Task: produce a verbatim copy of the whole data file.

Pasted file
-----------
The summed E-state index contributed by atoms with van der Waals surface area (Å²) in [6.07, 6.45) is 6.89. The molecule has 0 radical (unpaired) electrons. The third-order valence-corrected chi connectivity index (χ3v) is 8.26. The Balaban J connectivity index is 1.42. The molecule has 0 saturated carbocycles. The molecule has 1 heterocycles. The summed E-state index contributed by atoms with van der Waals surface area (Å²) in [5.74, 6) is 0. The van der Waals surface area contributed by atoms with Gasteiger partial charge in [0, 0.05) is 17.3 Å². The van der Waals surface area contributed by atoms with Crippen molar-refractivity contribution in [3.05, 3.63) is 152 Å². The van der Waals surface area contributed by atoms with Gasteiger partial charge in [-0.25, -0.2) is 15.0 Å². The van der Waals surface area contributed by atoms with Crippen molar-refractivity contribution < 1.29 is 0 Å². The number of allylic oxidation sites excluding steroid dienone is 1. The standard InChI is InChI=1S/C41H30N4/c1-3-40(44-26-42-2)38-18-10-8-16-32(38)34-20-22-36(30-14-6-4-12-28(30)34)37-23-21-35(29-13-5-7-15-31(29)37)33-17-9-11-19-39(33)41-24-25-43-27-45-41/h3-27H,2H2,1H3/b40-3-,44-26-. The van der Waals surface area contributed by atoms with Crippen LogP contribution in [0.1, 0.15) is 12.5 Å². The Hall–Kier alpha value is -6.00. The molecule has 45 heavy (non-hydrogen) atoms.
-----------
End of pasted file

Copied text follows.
The summed E-state index contributed by atoms with van der Waals surface area (Å²) in [6.07, 6.45) is 6.89. The molecule has 0 radical (unpaired) electrons. The third-order valence-corrected chi connectivity index (χ3v) is 8.26. The Balaban J connectivity index is 1.42. The molecule has 0 saturated carbocycles. The molecule has 1 heterocycles. The summed E-state index contributed by atoms with van der Waals surface area (Å²) in [5.74, 6) is 0. The van der Waals surface area contributed by atoms with Gasteiger partial charge in [0, 0.05) is 17.3 Å². The van der Waals surface area contributed by atoms with Crippen molar-refractivity contribution in [3.05, 3.63) is 152 Å². The van der Waals surface area contributed by atoms with Gasteiger partial charge in [-0.25, -0.2) is 15.0 Å². The van der Waals surface area contributed by atoms with Crippen molar-refractivity contribution < 1.29 is 0 Å². The number of allylic oxidation sites excluding steroid dienone is 1. The standard InChI is InChI=1S/C41H30N4/c1-3-40(44-26-42-2)38-18-10-8-16-32(38)34-20-22-36(30-14-6-4-12-28(30)34)37-23-21-35(29-13-5-7-15-31(29)37)33-17-9-11-19-39(33)41-24-25-43-27-45-41/h3-27H,2H2,1H3/b40-3-,44-26-. The van der Waals surface area contributed by atoms with Crippen LogP contribution in [0.1, 0.15) is 12.5 Å². The Hall–Kier alpha value is -6.00. The molecule has 45 heavy (non-hydrogen) atoms.